Review: Samurai Shodown Anthology (PS2)
by Frederick Badlissi on March 20, 2009

Samurai Shodown Anthology (PS2)
Developer: SNK (Parts 1 through 4), Yuki Enterprise (5) and SNK Playmore (6). Opening sequence and navigation shell by SNK Playmore.
Publisher: SNK Playmore
Genre: 2D Fighting
Release Date: 3/24/2009


When I first turned on Samurai Shodown Anthology (henceforth abbreviated as SSA) – something I’ve been enthusiastically waiting to do since it was announced – I noticed a rather delightful caricature of Haomaru that read, “Samurai Shodown: 15th Anniversary.” After a gut reaction of,”Aww, that’s synthetically sentimental.” I then sat there, jaw half agape, reflecting on what I had just seen. “Has it really been 15 years since the first Shodown title was released?” Indeed it has. Over a period of time this long, many things have come and gone: going through high school, college, a few jobs and an MA program, two pairs of Clinton and Bush presidencies, the birth and neglect of the Oslo Accords, the Geo/Chevy Prism and Crystal Pepsi. Fifteen years is also a very, very long time to allow nostalgia to accumulate. Now that I finally have this disc – this deceptively exciting review build – taunting me as I dare to press the start button, I found myself in a rather peculiar position from which I write this review.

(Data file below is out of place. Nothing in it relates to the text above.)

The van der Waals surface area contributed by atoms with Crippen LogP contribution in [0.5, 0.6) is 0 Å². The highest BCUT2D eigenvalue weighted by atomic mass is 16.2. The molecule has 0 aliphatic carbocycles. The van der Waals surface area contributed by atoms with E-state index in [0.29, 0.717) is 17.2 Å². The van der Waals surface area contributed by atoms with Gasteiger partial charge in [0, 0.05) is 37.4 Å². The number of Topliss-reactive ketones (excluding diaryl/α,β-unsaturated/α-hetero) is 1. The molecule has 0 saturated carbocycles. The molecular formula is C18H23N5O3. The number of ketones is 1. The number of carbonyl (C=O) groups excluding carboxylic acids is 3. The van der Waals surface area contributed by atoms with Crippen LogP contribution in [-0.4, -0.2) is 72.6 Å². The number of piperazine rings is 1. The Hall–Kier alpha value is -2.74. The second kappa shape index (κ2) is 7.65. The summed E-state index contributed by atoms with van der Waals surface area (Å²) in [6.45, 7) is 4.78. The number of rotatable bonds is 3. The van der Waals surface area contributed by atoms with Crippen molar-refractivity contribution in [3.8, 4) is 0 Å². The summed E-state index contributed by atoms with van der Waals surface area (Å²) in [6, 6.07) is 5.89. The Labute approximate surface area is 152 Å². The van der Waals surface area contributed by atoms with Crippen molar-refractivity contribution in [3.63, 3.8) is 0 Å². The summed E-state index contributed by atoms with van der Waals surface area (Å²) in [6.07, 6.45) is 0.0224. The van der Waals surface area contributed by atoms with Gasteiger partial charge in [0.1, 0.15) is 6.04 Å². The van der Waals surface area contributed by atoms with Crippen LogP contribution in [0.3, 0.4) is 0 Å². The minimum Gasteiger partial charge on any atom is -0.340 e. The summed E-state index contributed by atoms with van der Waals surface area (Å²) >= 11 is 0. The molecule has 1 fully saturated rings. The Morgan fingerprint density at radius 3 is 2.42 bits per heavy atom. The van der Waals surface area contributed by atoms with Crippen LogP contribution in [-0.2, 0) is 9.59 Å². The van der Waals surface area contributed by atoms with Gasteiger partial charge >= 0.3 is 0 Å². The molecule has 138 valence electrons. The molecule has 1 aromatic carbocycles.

As I sat there, navigating the flashy, space-aged honeycombed menu system that SNK Playmore has made to greet players, I realized that the nostalgia I have for this franchise might seem insurmountable. “SSA could very well amount to the best collection of games ever compiled on a single disc,” I thought, possibly surpassing the nigh immaculate Mega Man Collection. After all, this is the first time a US audience has ever had the chance to play Samurai Shodown 2 on ANY console via a physical medium, as well as Samurai Shodown 4 for the same reason. Sure, you could find the first Samurai Shodown on almost every console available in the early 1990s (the Genesis, Super Nintendo, Game Boy*, Game Gear, Sega CD and 3DO, for those with pedantic tendencies) but there was a unique drawback to whatever version you chose; i.e. Earthquake was only to be found in the 3DO version, there were missing voice samples on many ports, etc. Then Samurai Shodown 3 only made it to the US as a launch Playstation title. Also complicating the situation is the video game industry’s hesitance to embrace anything that resembles a back catalog. And aside from owning a Neo Geo AES, an arcade cabinet machine or a “supergun” (An arcade motherboard adapted to work on a stock TV.), playing many of these games in any way close to their intended form was – and arguably still is – prohibitively expensive. No longer. Time may move slowly between developers, publishers and lawyers, but SNK Playmore decided to finally strike the iron, even if it isn’t as hot as it was earlier. And in doing so, they might just have made my dream of an affordable Shodown library come true.